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Guilty Feeling when Grieving the Loss of a Child

Updated: Feb 15

child loss support for grieving mothers

One of the many normal feelings experienced after child loss is guilt and it is often accompanied by fear and regret. No matter how your child died, you have likely pondered if your child still would have died if only you had done something (or not done something) differently.

My daughter Katie died in a car accident. My husband felt guilty that he didn't wash her car as he originally had intended to. He felt that if he had taken her car to the car wash that she wouldn't have been able to leave the house and would not have died. On the other hand, I suffered with guilt over the argument that Katie and I had had the night before. Now, it seems so senseless. I wasted my last night with her over something as stupid as a messy room. Talk about guilt.

Hindsight, as they say, is 20/20. Everything seems clear after the fact.

But what we all need to know is that we were good mothers and we were living our human and unknowing lives. We had no idea what was coming around the bend. Would I have argued with Katie if I had known it was her last night on this earth? No way! We would have stayed up all night hugging and talking and focusing on what was really important and sharing our love.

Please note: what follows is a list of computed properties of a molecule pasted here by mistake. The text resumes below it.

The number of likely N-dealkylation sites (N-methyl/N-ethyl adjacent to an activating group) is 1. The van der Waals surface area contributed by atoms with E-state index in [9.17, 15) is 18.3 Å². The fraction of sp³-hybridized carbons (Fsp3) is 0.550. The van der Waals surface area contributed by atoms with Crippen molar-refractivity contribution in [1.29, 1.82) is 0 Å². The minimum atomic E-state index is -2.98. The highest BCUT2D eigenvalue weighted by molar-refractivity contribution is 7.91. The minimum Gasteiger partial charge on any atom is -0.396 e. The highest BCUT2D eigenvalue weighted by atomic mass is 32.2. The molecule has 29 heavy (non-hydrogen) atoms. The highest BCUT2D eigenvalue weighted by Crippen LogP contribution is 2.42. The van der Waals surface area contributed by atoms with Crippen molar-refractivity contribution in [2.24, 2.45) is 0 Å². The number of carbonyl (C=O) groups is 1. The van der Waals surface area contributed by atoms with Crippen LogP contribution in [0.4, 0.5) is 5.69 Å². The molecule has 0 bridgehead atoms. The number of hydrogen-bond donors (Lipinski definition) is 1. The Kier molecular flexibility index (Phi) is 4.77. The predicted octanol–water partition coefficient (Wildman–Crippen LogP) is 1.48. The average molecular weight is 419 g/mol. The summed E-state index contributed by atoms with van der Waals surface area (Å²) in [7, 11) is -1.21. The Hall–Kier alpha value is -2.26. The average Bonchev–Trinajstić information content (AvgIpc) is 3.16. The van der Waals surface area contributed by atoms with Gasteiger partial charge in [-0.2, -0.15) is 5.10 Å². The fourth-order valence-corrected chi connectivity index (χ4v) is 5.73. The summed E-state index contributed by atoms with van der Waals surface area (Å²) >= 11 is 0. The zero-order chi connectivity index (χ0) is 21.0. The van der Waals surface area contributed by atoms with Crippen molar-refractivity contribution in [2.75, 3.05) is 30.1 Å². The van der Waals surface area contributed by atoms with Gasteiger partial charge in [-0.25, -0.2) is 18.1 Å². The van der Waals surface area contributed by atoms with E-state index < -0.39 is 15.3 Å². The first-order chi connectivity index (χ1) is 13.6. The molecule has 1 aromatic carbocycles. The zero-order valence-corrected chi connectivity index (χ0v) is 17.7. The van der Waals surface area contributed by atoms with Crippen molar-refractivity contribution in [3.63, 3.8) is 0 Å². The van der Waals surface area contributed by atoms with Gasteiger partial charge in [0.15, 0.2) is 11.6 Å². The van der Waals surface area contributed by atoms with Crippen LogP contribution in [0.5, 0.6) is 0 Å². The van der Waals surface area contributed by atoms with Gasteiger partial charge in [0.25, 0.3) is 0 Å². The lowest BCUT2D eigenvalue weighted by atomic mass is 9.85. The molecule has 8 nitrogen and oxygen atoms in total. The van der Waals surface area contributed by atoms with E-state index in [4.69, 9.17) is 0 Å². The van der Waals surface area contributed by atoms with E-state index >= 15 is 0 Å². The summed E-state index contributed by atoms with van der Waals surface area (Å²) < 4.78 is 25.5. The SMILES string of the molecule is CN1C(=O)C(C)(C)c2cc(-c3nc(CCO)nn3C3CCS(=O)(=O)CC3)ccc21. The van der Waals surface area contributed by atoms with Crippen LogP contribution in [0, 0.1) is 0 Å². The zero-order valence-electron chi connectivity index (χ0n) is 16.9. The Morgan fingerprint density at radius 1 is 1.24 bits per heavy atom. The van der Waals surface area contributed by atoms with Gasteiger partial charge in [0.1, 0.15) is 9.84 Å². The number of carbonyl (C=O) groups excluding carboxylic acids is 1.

I remember telling a counsellor that I felt guilt over Katie's accident and that I felt like I failed my daughter.

I knew even when I said those words that it was an accident and there was no one to blame. It was an accident. However, as mothers we have a primal instinct to protect our children and keep them safe. Even though it wasn't logical, I still felt like a failure.

We put ourselves on trial and focus on all the negative things that happened leading up to our child's death. We criticize every conversation we had with our child, things we did, things we didn't do, and heap it all on our shoulders.

Inevitably, we feel as if we could have prevented their death.

I have a done a lot of work around my guilt. I wish with all my heart that we had stopped Katie from leaving the house that night, but I know that no amount of bargaining or wishing will change anything. I've learned to forgive myself for that stupid argument and know that I am not responsible for her death. But it has taken time and talking it through with my counsellor.